Buencamino is a fellow of Action for Economic Reforms. This was published in the Business Mirror on August 6, 2008, page A6.

Last Monday, Luwaran.com, the MILF website, announced:

“In what is considered as the most significant and historic event that ever happened in the annals of the 11-year old GRP-MILF Peace Talks, the MILF has sent some 50 persons including its peace panel, secretariat, technical committee, and representatives of its nominated non-government organizations (NGOs) to the formal signing ceremony of the memorandum of agreement on ancestral domain (MOA-AD) in Putrajaya, Selangor, Malaysia August 25.”

Luwaran’s bulletin was published BEFORE the Supreme Court issued a Temporary Restraining Order on the signing scheduled last Monday, 4 August 2008.

That means the MILF has psychic powers in addition to being well-armed and allied with a peace mediator that has a pending territorial dispute with the Philippines.

To digress a little, what the Gloria Arroyo administration did—inviting Malaysia to mediate peace talks with the MILF – is like Israel asking the Syrians, with whom they have a disagreement over the Golan heights, to broker their quarrel with the Palestinians.

Anyway, the MILF will have to wait a few weeks before the Arroyo administration gifts it with a quasi-state that has a “’defined territory and a system of governance suitable and acceptable to the Bangsamoro people.”

It’s worth the wait if only because, on August 25, the Bangsamoro Juridical Entity (BJE) will finally become like the Cagayan Export Zone (CEZ), a quasi-state where enforcing Philippine laws is optional.

“The CEZ Freeport,” according to the American Chamber of Commerce (Amcham), “is the creation of prominent Filipino politician/lawyer/businessman, Sen. Juan Ponce Enrile, a native of Cagayan now in his 80s and a powerful figure in national politics since the mid-’60s, when he allied himself with fellow Ilocano Ferdinand Marcos.” The Amcham adds, “There are legislative proposals to create other ‘free ports’ by other politicians in other remote areas.” Monkey see, monkey do.

Senators of the Republic of the Philippines want to know why four government agencies—Bureau of Customs, Bureau of Internal Revenue, the Land Transportation Office, and the Presidential Anti-Smuggling Group—allowed contraband from the CEZ to enter Philippine territory.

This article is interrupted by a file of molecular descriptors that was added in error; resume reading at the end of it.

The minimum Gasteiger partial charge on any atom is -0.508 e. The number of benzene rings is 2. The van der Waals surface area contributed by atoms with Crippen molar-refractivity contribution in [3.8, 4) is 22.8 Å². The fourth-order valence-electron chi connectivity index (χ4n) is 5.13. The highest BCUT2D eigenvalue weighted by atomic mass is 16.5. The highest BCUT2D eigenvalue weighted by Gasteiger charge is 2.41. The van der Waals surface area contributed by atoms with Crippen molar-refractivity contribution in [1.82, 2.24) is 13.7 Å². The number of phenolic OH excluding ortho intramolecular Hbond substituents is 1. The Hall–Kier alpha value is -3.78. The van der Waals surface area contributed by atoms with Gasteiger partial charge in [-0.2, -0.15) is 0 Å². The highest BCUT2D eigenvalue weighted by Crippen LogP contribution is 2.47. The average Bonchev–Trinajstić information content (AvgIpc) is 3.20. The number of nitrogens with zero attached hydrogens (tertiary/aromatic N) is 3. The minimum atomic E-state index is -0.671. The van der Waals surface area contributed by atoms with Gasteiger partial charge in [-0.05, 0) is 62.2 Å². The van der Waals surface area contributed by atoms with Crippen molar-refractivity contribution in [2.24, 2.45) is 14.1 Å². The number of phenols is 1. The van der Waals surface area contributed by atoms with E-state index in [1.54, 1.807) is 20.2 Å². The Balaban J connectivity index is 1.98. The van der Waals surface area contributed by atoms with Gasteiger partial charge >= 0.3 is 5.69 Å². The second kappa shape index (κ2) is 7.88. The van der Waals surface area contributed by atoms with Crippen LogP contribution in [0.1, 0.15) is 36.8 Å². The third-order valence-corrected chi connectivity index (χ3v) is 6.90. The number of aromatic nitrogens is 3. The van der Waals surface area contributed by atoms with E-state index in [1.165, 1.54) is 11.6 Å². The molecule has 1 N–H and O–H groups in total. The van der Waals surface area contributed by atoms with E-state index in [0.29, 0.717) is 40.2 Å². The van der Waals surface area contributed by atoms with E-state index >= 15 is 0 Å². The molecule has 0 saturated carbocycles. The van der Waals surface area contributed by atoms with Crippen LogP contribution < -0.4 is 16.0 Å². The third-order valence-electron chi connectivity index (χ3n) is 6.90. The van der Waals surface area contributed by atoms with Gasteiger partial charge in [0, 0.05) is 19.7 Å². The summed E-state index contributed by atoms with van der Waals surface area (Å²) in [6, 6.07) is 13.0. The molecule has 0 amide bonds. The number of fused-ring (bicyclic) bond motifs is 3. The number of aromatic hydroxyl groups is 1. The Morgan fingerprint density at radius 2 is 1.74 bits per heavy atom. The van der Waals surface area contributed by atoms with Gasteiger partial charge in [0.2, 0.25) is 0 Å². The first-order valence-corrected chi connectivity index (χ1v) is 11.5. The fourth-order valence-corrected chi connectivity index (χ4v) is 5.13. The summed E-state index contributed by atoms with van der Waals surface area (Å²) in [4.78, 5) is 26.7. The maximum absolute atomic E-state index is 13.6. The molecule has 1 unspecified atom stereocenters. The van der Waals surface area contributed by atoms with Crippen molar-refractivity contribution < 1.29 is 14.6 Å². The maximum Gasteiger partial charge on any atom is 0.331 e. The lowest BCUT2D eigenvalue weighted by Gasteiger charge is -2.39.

“The issue here is whether it is illegal to import a banned item,” said Senator Francis Escudero, chairman of the Senate Ways and Means Committee.

Customs Commissioner Napoleon Morales saw it differently, “The Cagayan Economic Zone Authority has been faithful in collecting taxes and other duties for imported cars. We have no report of any car smuggling because importers are really paying their taxes.”

To Morales and the citizens of CEZ, the issue is tax evasion, not the selling of contraband. And so they argue that since contrabandistas pay taxes they are not smugglers.

Contrabandistas can continue selling banned items and government agencies will keep on eluding accountability for as long as the issue remains confused.

The Senate Ways and Means Committee should forget smuggling because, really, there is no smuggling if taxes are being paid. It should focus on the issue of contraband. That way, the contrabandistas and the government will be forced to create more imaginative ways of skirting the law.

Executive Order No. (EO) 156 bans the sale and use of imported second-hand vehicles outside Freeport zones, but it exempts “[S]pecial purpose vehicles like fire trucks, ambulances and hearses.”

Who’s to say that a BMW model Z3 or a Mercedes Benz SLC cannot fall under those exemptions?

If I drive a white Beemer or a Benz and I carry a first aid kit in the boot of the car, is it not equipped with medical equipment? And if, once in a while I drive myself or a member of my family to the hospital, does that not qualify as transportation for the injured and sick?

What if I paint the vehicle black, does it not become a hearse?  Nowhere in the EO does it say dead people have to be transported lying in a coffin. I can stuff a corpse in the car’s trunk, right?

And if I paint the car red and carry a couple of fire extinguishers …

Isn’t it easier and more creative to do the above than claim contraband can be legalized by paying duties on them?